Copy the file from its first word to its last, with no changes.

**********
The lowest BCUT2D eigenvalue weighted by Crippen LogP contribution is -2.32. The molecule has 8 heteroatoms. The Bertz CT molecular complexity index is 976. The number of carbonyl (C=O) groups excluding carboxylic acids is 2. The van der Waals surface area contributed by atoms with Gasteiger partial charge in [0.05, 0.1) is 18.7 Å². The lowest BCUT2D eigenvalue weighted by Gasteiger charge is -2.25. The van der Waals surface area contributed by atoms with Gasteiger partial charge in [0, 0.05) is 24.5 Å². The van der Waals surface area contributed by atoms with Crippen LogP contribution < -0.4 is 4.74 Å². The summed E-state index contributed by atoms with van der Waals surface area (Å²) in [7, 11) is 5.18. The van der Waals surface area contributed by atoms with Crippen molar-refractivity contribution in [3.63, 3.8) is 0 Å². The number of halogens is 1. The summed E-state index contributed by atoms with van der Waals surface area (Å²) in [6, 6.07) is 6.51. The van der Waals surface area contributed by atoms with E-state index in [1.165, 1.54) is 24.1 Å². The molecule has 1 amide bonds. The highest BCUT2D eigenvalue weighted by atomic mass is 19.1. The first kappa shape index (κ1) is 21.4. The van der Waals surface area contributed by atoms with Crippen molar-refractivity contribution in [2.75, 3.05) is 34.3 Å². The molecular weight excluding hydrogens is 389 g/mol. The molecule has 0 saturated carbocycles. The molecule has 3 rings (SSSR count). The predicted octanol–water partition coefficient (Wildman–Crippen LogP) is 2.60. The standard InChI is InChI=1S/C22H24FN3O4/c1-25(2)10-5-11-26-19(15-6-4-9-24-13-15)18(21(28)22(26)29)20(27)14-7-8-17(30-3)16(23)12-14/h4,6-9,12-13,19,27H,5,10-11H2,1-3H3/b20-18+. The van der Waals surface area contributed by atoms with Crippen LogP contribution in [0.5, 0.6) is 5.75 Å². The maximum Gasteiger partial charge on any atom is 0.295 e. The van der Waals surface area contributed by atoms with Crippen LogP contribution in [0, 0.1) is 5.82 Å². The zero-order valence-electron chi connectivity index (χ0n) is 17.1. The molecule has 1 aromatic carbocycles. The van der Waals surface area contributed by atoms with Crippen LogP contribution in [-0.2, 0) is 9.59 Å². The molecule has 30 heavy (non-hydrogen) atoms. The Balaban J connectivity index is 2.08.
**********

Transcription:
The lowest BCUT2D eigenvalue weighted by Crippen LogP contribution is -2.32. The molecule has 8 heteroatoms. The Bertz CT molecular complexity index is 976. The number of carbonyl (C=O) groups excluding carboxylic acids is 2. The van der Waals surface area contributed by atoms with Gasteiger partial charge in [0.05, 0.1) is 18.7 Å². The lowest BCUT2D eigenvalue weighted by Gasteiger charge is -2.25. The van der Waals surface area contributed by atoms with Gasteiger partial charge in [0, 0.05) is 24.5 Å². The van der Waals surface area contributed by atoms with Crippen LogP contribution < -0.4 is 4.74 Å². The summed E-state index contributed by atoms with van der Waals surface area (Å²) in [7, 11) is 5.18. The van der Waals surface area contributed by atoms with Crippen molar-refractivity contribution in [3.63, 3.8) is 0 Å². The number of halogens is 1. The summed E-state index contributed by atoms with van der Waals surface area (Å²) in [6, 6.07) is 6.51. The van der Waals surface area contributed by atoms with E-state index in [1.165, 1.54) is 24.1 Å². The molecule has 1 amide bonds. The highest BCUT2D eigenvalue weighted by atomic mass is 19.1. The first kappa shape index (κ1) is 21.4. The van der Waals surface area contributed by atoms with Crippen molar-refractivity contribution in [2.75, 3.05) is 34.3 Å². The molecular weight excluding hydrogens is 389 g/mol. The molecule has 0 saturated carbocycles. The molecule has 3 rings (SSSR count). The predicted octanol–water partition coefficient (Wildman–Crippen LogP) is 2.60. The standard InChI is InChI=1S/C22H24FN3O4/c1-25(2)10-5-11-26-19(15-6-4-9-24-13-15)18(21(28)22(26)29)20(27)14-7-8-17(30-3)16(23)12-14/h4,6-9,12-13,19,27H,5,10-11H2,1-3H3/b20-18+. The van der Waals surface area contributed by atoms with Crippen LogP contribution in [0.5, 0.6) is 5.75 Å². The maximum Gasteiger partial charge on any atom is 0.295 e. The van der Waals surface area contributed by atoms with Crippen LogP contribution in [0, 0.1) is 5.82 Å². The zero-order valence-electron chi connectivity index (χ0n) is 17.1. The molecule has 1 aromatic carbocycles. The van der Waals surface area contributed by atoms with Crippen LogP contribution in [-0.2, 0) is 9.59 Å². The molecule has 30 heavy (non-hydrogen) atoms. The Balaban J connectivity index is 2.08.